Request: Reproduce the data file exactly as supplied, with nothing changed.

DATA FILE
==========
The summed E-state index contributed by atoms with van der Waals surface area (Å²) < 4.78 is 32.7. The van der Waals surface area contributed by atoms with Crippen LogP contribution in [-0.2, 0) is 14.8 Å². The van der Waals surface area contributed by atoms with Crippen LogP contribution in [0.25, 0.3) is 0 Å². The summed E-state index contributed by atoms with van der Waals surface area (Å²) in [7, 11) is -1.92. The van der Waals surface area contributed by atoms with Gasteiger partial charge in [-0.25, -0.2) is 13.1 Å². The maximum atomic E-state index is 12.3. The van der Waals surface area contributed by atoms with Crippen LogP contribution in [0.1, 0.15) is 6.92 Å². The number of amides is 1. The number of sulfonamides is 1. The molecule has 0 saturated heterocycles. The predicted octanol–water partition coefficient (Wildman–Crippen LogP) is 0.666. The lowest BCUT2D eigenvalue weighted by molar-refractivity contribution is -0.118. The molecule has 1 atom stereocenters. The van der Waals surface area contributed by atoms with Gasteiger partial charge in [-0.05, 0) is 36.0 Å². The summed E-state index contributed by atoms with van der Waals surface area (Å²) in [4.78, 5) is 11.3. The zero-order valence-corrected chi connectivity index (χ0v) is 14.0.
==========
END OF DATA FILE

The summed E-state index contributed by atoms with van der Waals surface area (Å²) < 4.78 is 32.7. The van der Waals surface area contributed by atoms with Crippen LogP contribution in [-0.2, 0) is 14.8 Å². The van der Waals surface area contributed by atoms with Crippen LogP contribution in [0.25, 0.3) is 0 Å². The summed E-state index contributed by atoms with van der Waals surface area (Å²) in [7, 11) is -1.92. The van der Waals surface area contributed by atoms with Gasteiger partial charge in [-0.25, -0.2) is 13.1 Å². The maximum atomic E-state index is 12.3. The van der Waals surface area contributed by atoms with Crippen LogP contribution in [0.1, 0.15) is 6.92 Å². The number of amides is 1. The number of sulfonamides is 1. The molecule has 0 saturated heterocycles. The predicted octanol–water partition coefficient (Wildman–Crippen LogP) is 0.666. The lowest BCUT2D eigenvalue weighted by molar-refractivity contribution is -0.118. The molecule has 1 atom stereocenters. The van der Waals surface area contributed by atoms with Gasteiger partial charge in [-0.05, 0) is 36.0 Å². The summed E-state index contributed by atoms with van der Waals surface area (Å²) in [4.78, 5) is 11.3. The zero-order valence-corrected chi connectivity index (χ0v) is 14.0.